Religious tolerance in Iraq waning

LONDON, Dec. 12 (UPI) — Iraq is turning into a hostile region for religious minorities as the country moves closer to becoming a Muslim nation, Christian leaders said.
Attacks in northern Iraq attributed to various agents hit the Christian minority community in early October, forcing nearly half of its population to flee to surrounding areas and nearby Syria.

Iraqi Prime Minister Nouri al-Maliki responded, dispatching national security forces to restore calm to the northern city of Mosul.

David Alton, a cross bench member of the British House of Lords, addressed a delegation of concerned Christians convened by Aid to the Church in Need. Alton noted he was calling on Iraqi leaders to do more to examine the violence against minority religious groups in the country, the organization said.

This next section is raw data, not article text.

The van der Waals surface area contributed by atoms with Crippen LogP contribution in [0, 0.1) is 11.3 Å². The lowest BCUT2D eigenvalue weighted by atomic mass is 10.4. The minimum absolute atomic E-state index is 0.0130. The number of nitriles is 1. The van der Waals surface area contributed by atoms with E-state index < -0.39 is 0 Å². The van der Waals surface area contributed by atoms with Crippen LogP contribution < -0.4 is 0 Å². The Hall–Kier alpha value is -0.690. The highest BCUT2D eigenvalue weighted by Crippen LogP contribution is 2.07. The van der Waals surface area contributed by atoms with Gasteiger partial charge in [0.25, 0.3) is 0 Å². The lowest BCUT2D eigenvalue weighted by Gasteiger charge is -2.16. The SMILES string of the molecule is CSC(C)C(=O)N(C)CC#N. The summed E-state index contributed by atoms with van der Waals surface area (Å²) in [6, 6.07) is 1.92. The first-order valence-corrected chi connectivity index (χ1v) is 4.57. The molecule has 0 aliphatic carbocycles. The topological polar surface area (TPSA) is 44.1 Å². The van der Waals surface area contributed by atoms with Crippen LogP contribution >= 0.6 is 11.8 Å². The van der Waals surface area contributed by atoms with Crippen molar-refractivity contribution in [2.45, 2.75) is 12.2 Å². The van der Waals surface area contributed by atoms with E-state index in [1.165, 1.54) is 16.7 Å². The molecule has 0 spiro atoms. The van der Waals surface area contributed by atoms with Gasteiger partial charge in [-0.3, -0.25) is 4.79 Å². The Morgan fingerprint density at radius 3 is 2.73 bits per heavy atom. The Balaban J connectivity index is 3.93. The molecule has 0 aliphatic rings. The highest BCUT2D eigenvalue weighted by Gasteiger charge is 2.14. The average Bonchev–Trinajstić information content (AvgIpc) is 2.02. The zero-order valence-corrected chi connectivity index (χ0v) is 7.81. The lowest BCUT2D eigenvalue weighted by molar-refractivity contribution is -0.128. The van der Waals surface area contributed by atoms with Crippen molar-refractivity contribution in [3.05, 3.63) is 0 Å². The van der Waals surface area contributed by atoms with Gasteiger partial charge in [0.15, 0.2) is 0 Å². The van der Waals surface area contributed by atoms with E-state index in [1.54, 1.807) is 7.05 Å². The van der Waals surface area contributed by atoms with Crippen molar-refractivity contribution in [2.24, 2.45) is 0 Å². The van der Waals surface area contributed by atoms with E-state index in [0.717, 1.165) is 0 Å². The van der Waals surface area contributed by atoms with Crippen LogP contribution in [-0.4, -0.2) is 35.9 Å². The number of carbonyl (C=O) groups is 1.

“The Iraqi government needs to conduct a full and transparent investigation into who was responsible for the events in Mosul,” he said.

Several observers blame Sunni insurgents as the likely perpetrators, though some in the Christian community point to Kurdish agents targeting their community in an effort to influence regional demographics.

Members of the Chaldean church and other Christian groups sent a message to the delegation expressing their concern for religious minorities in Iraq.

“It seems that Iraq is one step closer to becoming an Islamic state intolerant to non-Muslims,” the statement read.